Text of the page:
Veterans share memories
Newnan High School’s students got the privilege on Friday to thank the very men and women Armed Forces Day today commemorates.
About 1,000 students strolled through the Jackson-Pless Armory and listened firsthand to accounts from veterans who served in America’s conflicts from World War II to Afghanistan.
The Student-Vet Connect programs are presented by NHS teachers Steve Quesinberry and Frank Henderson, who teach classes on World History, World War II and the Vietnam War. The program, which brings veterans inside the classrooms as well to the biannual gatherings, were started by Quesinberry in 1994, the same year that marked the 50th anniversary of D-Day. About 40-50 vets attended that first gathering.
On Friday, about 100 vets from World War II and the wars in Korea, Vietnam, Iraq and Afghanistan set up their displays in the armory across from the school.
“We’ve got a lot of new guys, “ Henderson said, “but we lost a lot of our World War II vets, unfortunately. I used to have 35 a year, but now I’m down to 12 a year.”
Henderson began helping with the monumental task of coordinating the gatherings in 2001, and 19 years later the gatherings have grown to include about 100 servicemen who regularly engage with the eight history classes throughout the year or with the students who stream through the armory. The students pass through during the school day to examine the veterans’ photo albums, ask about their weaponry, medals and gear on display.
The students return to history class amped.
“They love it. They’re excited about it. They come back on Monday, and that’s all they want to talk about,” Henderson said.
The vets add another dimension and give special meaning to the class and what the students are learning, Henderson explained. Marleigh Johnson, a 16-year-old sophomore, agreed.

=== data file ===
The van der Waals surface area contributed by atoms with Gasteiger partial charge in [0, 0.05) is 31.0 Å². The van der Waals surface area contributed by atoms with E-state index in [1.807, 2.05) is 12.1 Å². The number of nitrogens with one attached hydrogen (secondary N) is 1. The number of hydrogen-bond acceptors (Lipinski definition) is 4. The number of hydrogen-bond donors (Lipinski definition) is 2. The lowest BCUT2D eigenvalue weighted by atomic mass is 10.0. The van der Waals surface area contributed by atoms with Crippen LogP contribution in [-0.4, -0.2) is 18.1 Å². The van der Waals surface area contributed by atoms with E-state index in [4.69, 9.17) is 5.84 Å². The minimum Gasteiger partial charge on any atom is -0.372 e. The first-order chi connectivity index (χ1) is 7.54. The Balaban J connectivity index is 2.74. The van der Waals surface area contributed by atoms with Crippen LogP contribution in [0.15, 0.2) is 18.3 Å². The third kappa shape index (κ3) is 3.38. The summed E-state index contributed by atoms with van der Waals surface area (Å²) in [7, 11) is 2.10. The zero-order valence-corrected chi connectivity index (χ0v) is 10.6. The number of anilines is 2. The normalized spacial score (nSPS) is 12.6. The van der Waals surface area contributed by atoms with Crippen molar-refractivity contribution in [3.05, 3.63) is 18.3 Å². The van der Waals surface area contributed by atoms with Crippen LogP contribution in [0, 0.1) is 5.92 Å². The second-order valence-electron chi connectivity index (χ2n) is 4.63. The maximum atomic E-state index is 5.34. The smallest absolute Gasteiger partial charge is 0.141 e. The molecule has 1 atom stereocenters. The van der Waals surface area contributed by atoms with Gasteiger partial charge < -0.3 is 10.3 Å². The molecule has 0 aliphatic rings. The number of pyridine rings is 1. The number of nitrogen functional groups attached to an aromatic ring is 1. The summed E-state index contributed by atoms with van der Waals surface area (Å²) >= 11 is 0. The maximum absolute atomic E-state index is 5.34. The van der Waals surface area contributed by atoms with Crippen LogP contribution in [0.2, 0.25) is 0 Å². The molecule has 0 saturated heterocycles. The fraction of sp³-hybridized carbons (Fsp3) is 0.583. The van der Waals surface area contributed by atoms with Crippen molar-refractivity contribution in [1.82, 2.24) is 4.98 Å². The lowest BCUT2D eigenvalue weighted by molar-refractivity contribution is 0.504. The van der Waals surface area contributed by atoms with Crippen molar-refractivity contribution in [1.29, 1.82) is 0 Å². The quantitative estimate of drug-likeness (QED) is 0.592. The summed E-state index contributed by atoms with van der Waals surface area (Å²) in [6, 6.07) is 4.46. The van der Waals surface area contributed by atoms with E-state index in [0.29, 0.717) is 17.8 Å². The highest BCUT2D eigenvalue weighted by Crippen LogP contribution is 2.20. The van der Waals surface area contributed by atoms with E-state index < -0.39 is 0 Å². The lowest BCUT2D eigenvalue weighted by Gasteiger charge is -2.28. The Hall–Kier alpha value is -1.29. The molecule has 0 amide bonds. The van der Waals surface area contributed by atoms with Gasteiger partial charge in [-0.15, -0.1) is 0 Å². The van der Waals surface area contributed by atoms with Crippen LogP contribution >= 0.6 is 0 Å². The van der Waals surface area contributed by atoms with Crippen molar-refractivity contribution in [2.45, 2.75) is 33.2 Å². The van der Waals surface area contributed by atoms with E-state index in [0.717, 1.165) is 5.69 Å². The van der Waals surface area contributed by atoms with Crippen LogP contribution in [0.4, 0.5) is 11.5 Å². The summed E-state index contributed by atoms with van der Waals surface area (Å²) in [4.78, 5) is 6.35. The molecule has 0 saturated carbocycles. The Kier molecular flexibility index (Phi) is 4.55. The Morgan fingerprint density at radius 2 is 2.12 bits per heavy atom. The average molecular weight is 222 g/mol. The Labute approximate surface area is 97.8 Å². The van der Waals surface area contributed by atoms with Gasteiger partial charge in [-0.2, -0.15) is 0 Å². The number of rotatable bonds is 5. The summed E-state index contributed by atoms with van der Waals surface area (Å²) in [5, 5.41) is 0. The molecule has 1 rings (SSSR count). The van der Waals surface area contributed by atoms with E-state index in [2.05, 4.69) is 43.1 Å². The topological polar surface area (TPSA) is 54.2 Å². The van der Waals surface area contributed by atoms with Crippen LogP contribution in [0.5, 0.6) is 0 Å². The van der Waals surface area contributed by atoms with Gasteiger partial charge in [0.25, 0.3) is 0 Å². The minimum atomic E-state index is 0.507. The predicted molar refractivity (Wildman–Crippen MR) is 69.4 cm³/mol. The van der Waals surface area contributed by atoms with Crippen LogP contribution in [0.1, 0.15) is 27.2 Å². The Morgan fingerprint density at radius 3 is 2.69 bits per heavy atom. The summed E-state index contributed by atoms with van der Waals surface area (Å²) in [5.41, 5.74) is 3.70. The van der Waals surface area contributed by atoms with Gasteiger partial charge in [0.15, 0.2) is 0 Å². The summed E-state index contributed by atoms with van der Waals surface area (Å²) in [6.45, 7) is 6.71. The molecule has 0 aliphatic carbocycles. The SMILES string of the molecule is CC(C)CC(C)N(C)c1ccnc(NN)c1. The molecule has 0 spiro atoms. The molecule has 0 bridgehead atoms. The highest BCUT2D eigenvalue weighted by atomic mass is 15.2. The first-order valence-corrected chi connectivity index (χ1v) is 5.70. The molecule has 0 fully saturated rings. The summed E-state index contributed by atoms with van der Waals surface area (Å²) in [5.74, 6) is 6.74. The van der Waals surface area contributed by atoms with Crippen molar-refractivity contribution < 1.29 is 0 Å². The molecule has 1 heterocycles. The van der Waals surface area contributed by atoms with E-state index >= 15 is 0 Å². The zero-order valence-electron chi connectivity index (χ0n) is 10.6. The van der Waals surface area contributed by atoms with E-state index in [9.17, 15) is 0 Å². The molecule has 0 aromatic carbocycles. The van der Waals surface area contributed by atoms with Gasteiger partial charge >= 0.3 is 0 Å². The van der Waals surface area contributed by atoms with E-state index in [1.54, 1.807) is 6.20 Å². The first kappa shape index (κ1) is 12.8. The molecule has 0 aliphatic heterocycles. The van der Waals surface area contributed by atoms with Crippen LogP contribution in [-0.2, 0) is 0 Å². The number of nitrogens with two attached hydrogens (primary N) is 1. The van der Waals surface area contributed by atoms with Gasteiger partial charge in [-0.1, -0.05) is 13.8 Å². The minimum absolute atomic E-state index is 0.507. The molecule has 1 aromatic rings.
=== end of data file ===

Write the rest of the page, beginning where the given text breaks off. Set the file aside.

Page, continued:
“Instead of just listening to my teacher talk about it from a textbook, I find it interesting listening to them,” she said.
The veterans’ interactions with the students have a lasting impact that stays with the young men and women long after graduation. Some NHS alumni, now college students, return to help their former high school teachers and the veterans.
“A lot of people walk in and will see only tables and displays, but the students who have been in the class and listened to their stories respect them enough to give them their time and come back to help,” Henderson said about the young adults who guide visitors and assist the vets.
Thomas Cook, a 19-year-old sophomore at Georgia Southern University, was one of the returning volunteers.
“I am always going to help [Quesinberry] because I always thought he was great,” Cook said. “I appreciate how he gives back to the vets that have given so much to us.”
Cook said he felt humbled by how much the vets gave up and are still willing to share.
“Quesinberry said there are some that won’t talk to anyone in their own family and will only to talk to us in the classes,” he said.
Cook is grateful his teachers guided him in what to ask. He was surprised and inspired by some of the vets’ answers, such as whether the vets agreed with policy, reasons or what happened in the conflict or war in which they participated.
“They leaned both ways,” Cook said, but those who didn’t agree, “they stood behind it, all the way.”